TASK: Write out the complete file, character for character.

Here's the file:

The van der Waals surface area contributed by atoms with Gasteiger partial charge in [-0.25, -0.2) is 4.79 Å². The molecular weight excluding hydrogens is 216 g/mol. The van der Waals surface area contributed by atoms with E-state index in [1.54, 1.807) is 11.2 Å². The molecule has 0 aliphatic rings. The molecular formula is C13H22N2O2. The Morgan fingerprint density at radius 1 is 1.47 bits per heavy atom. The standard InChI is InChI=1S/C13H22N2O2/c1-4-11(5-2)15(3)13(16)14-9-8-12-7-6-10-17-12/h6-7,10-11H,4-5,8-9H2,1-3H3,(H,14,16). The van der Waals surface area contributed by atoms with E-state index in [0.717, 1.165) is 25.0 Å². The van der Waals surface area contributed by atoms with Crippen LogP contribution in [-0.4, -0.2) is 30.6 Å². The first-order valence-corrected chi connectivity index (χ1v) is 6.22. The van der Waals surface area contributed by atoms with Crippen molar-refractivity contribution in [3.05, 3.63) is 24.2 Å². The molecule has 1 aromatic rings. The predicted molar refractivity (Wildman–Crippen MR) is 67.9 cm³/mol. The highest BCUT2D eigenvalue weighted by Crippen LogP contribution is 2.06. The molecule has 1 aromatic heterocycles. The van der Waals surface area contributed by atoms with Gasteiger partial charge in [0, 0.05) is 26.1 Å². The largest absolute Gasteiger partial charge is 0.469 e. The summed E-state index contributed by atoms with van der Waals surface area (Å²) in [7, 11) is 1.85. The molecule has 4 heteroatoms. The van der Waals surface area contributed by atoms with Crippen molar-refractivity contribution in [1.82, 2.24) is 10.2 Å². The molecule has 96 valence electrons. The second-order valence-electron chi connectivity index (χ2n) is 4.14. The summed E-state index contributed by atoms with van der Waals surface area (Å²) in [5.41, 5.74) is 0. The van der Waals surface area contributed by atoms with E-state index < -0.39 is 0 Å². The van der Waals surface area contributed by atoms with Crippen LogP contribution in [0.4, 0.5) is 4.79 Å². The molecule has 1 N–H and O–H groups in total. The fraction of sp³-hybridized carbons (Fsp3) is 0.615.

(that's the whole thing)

The van der Waals surface area contributed by atoms with Gasteiger partial charge in [-0.25, -0.2) is 4.79 Å². The molecular weight excluding hydrogens is 216 g/mol. The van der Waals surface area contributed by atoms with E-state index in [1.54, 1.807) is 11.2 Å². The molecule has 0 aliphatic rings. The molecular formula is C13H22N2O2. The Morgan fingerprint density at radius 1 is 1.47 bits per heavy atom. The standard InChI is InChI=1S/C13H22N2O2/c1-4-11(5-2)15(3)13(16)14-9-8-12-7-6-10-17-12/h6-7,10-11H,4-5,8-9H2,1-3H3,(H,14,16). The van der Waals surface area contributed by atoms with E-state index in [0.717, 1.165) is 25.0 Å². The van der Waals surface area contributed by atoms with Crippen LogP contribution in [-0.4, -0.2) is 30.6 Å². The first-order valence-corrected chi connectivity index (χ1v) is 6.22. The van der Waals surface area contributed by atoms with Crippen molar-refractivity contribution in [3.05, 3.63) is 24.2 Å². The molecule has 1 aromatic rings. The predicted molar refractivity (Wildman–Crippen MR) is 67.9 cm³/mol. The highest BCUT2D eigenvalue weighted by Crippen LogP contribution is 2.06. The molecule has 1 aromatic heterocycles. The van der Waals surface area contributed by atoms with Gasteiger partial charge in [0, 0.05) is 26.1 Å². The largest absolute Gasteiger partial charge is 0.469 e. The summed E-state index contributed by atoms with van der Waals surface area (Å²) in [7, 11) is 1.85. The molecule has 4 heteroatoms. The van der Waals surface area contributed by atoms with Crippen molar-refractivity contribution in [1.82, 2.24) is 10.2 Å². The molecule has 96 valence electrons. The second-order valence-electron chi connectivity index (χ2n) is 4.14. The summed E-state index contributed by atoms with van der Waals surface area (Å²) in [5.41, 5.74) is 0. The van der Waals surface area contributed by atoms with E-state index < -0.39 is 0 Å². The van der Waals surface area contributed by atoms with Crippen LogP contribution in [0.4, 0.5) is 4.79 Å². The molecule has 1 N–H and O–H groups in total. The fraction of sp³-hybridized carbons (Fsp3) is 0.615.